It a logical extension of the near universal practice in the US judicial system of appointing advocates for those without a voice, and it will almost certainly be a big step forward in animal rights law (one they've already taken in Rhode Island). Unfortunately, we still only care about violence against animals as an indicator of future violence against humans.

Urban cited data, which she noted has been available since 1971, that point to animal abuse as an early indicator of violence against humans. She has already authored legislation, now a law, that requires cross reporting of animal-abuse and domestic-violence cases. About 80 percent of school shooters were once animal abusers, she said.

“I just want society to take this seriously,” she said.

It's too bad society won't take seriously shooting a cow in the face, fatally wounding her, just for thrills and then conspiring to conceal your crime unless it can be shown to somehow threaten human well being. Baby steps, I guess.

Wednesday, March 6, 2013

Dorothy Day, the Activist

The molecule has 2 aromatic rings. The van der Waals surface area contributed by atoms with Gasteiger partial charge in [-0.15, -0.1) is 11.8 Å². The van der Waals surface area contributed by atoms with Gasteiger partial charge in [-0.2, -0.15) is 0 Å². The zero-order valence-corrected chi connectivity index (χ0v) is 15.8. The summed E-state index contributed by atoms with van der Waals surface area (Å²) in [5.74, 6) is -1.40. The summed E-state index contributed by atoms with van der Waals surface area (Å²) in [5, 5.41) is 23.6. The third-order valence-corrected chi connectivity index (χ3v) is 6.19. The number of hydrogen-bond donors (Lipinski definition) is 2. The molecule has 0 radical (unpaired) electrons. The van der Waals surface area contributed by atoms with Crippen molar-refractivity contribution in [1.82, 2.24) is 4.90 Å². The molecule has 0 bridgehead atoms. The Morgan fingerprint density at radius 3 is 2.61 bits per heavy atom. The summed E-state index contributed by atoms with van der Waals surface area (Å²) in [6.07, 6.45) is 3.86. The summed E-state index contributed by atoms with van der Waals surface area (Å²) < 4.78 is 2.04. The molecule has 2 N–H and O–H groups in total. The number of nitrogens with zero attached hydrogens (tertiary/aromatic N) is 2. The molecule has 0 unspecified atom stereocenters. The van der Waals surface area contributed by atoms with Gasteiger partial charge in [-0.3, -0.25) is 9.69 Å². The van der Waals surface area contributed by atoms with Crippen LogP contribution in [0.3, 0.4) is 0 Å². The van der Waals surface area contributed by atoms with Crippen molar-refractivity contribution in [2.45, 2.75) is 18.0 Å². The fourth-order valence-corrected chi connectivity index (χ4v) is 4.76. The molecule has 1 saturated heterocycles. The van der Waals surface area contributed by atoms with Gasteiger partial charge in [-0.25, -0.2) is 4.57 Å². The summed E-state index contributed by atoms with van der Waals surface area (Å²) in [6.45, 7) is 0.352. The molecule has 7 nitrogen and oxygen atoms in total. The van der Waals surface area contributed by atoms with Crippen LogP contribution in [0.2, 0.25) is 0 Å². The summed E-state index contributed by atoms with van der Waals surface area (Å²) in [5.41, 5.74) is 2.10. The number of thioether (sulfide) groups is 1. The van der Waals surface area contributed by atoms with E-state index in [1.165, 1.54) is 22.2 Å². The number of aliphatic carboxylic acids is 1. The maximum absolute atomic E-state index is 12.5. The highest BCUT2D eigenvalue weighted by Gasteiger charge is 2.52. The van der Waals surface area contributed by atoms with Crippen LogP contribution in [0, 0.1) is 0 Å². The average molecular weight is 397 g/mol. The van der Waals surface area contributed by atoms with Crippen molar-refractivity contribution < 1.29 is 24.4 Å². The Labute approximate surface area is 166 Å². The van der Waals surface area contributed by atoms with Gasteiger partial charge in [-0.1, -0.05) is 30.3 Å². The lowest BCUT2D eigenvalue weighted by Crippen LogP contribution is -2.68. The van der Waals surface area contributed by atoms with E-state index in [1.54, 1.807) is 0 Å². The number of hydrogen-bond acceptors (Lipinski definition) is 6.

Having reflected on the the false tension between Catholicism and social justice from the perspective of Day as a Catholic, it is time now to turn to that more familiar persona of Day as an advocate for social justice. That Day should be an powerful voice for the poor, the oppressed, and the marginalized should by no means surprise anyone. But as I read The Long Loneliness, I was struck by the emotional depth and theological richness of her conviction as she narrated the very painful and very personal journey from a child who understood only the impossible gap between what was real and what was right to a woman who could blur those lines so that even what was possible would come in to doubt. Whatever the success or the validity of her methods as they began to express themselves practically, the acute connection that Day shared to society's outcasts crafted in her a moving ethos in which the active pursuit of social justice was central. Writing of time she spent imprisoned with other activists, Day said: